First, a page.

What difference in gloss can a human see?

If two different coatings are measured, what number of gloss units would be detectable by the human eye, how many units would be perceived as significantly different?

When measuring at 60 Degrees these detectable differences depend on the gloss level of the sample, for instance, 3.0 GU difference measured on a very matte surface (perhaps 5GU), would be seen by the human eye but on a higher gloss coating (perhaps 60 GU) the difference would be very difficult to notice.

The only way that you can determine tolerances for your products would be experimental, perhaps preparing printed samples at different gloss levels that you can show to end users of your coatings or internal "experts".

The other option is to change to a 20/60/85 degrees instrument, the 85-degree glossmeter is more sensitive to differences in gloss below 10 GU @ 60° and the 20 Degrees has higher resolution on high gloss coatings (above 70 GU @ 60°). The advantage of using the three angles is that there is more equality to the gloss differences, in our experience a gloss difference of 5 GU, when measured with the correct geometry is just visible to a trained observer.


Why Measure Gloss?

Gloss is an aspect of the visual perception of objects that is as important as color when considering the psychological impact of products on a consumer. In other words, "Gloss Sells" Gloss has been defined as the attribute of a surface that causes it to have a shiny or lustrous, metallic appearance.

The gloss of a surface can be greatly influenced by a number of factors, for example, the smoothness achieved during polishing, the amount and type of coating applied or the quality of the substrate. Manufacturers design their products to have maximum appeal. Such examples are; highly reflective car body panels, glossy magazine covers or satin black designer furniture. Now, what happens when products all of a sudden look different? Customers see this as a defect or poor quality. Using a glossmeter and having good quality control practices eliminates this variable as a problem.

It is important therefore that gloss levels be consistent on every product or across different batches of products. Gloss can also be a measure of the quality of a surface, for instance, a drop in the gloss of a coated surface may indicate problems with its cure- leading to other failures such as poor adhesion or lack of protection for the coated surface.

It is for these reasons that many manufacturing industries monitor the gloss of their products, from cars, printing and furniture to food, pharmaceuticals and consumer electronics. We also have Gloss Sensors used in the process for real-time gloss measurement. Please call us at 1-866-462-6832 to discuss the inline application.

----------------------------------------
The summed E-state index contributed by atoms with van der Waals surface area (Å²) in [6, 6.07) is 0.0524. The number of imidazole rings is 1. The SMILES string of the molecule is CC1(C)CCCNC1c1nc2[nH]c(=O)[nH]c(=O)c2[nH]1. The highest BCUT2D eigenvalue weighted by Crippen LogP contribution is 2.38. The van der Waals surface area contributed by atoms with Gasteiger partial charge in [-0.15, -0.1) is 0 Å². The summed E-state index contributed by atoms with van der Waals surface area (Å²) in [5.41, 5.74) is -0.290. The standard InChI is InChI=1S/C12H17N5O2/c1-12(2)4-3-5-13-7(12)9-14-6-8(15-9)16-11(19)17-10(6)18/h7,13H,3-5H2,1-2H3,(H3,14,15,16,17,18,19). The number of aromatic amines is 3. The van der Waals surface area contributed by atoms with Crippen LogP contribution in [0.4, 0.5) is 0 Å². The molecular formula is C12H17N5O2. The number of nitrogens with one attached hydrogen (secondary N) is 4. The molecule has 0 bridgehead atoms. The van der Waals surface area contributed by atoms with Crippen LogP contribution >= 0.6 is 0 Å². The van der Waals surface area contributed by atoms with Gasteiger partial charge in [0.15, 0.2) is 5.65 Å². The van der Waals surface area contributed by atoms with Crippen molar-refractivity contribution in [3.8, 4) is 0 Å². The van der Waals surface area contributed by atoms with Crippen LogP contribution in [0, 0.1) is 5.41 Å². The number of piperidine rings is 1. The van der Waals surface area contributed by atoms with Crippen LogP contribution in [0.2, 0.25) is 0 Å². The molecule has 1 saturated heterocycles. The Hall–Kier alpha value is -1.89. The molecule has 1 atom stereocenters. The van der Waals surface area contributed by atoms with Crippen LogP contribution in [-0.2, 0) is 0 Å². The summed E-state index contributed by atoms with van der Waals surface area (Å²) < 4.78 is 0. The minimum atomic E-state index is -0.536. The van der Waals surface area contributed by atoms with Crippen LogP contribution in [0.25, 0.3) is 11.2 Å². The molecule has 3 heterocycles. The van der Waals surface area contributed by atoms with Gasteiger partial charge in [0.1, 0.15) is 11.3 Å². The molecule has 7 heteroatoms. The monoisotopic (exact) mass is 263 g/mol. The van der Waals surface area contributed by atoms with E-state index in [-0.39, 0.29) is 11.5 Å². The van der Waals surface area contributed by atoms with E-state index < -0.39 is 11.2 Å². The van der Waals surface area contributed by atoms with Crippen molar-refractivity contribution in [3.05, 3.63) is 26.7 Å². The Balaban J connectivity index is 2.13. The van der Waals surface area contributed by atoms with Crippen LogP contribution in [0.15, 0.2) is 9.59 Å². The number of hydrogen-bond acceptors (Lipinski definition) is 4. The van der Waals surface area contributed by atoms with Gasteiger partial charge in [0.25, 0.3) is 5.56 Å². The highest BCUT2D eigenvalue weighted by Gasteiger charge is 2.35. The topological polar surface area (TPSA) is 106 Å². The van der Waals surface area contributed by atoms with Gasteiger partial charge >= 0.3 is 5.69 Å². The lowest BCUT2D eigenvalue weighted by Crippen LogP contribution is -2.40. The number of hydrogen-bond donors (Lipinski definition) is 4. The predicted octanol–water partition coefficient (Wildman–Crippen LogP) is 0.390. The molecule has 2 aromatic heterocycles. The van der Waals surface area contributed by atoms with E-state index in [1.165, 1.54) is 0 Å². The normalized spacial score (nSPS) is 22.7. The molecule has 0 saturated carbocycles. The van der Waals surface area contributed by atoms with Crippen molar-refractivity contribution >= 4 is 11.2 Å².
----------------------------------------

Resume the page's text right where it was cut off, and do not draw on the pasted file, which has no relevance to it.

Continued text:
How is Gloss Measured?

Gloss is measured by shining a known amount of light at a surface and quantifying the reflectance. The angle of the light and the method by which the reflectance is measured are determined by the surface.


Gloss is measured using a Gloss Meter also known as a Glossmeter) which directs a light at a specific angle to the test surface and simultaneously measures the amount of reflection. The type of surface to be measured determines the gloss meter angle to be used and thus the gloss meter model.

The intensity is dependent on the material and the angle of illumination. In case of nonmetals (coatings, plastics) the amount of reflected light increases with the increase of the illumination angle. The remaining illuminated light penetrates the material and is absorbed or diffusely scattered dependent on the color.


Metals have a much higher reflection and are less angle dependent than nonmetals. The measurement results of a glossmeter are related to the amount of reflected light from a black glass standard with a defined refractive index, and not to the amount of incident light. The measurement value for this defined standard is equal to 100 gloss units. Materials with a higher refractive index can have a measurement value above 100 gloss units (GU), e.g. films.

In case of transparent materials, the measurement value can be increased due to multiple reflections in the bulk of the material. Due to the high reflection capabilities of metals values of up to 2000 GU can be reached. For these applications, it is common to document the measurement results in % reflection of the illuminated light. Glossmeters and their handling procedures had to be internationally specified to allow comparison of measurement values. The angle of illumination is of high influence. In order to obtain a clear differentiation over the complete measurement range from high gloss to matte, 3 different geometries, i.e. 3 different ranges, were defined using a 60° glossmeter.


Gloss Range with 60° Gloss Meter Measure With:
If Semi-Gloss - 10 to 70 GU 60 °
If High Gloss > 70 GU 20 °
If Low Gloss < 10 GU 85 °

In this case study, 13 samples were visually ranked from matte to high gloss and measured with the 3 specified geometries. In the steep slopes of the curves, the differences between the samples can be clearly measured, while in the flat part the measurement geometry no longer correlates with the visual. Gloss measurement for any application, whether you are dealing with specific applications or need a universal solution for high to matte gloss samples, offers a complete line of glossmeters.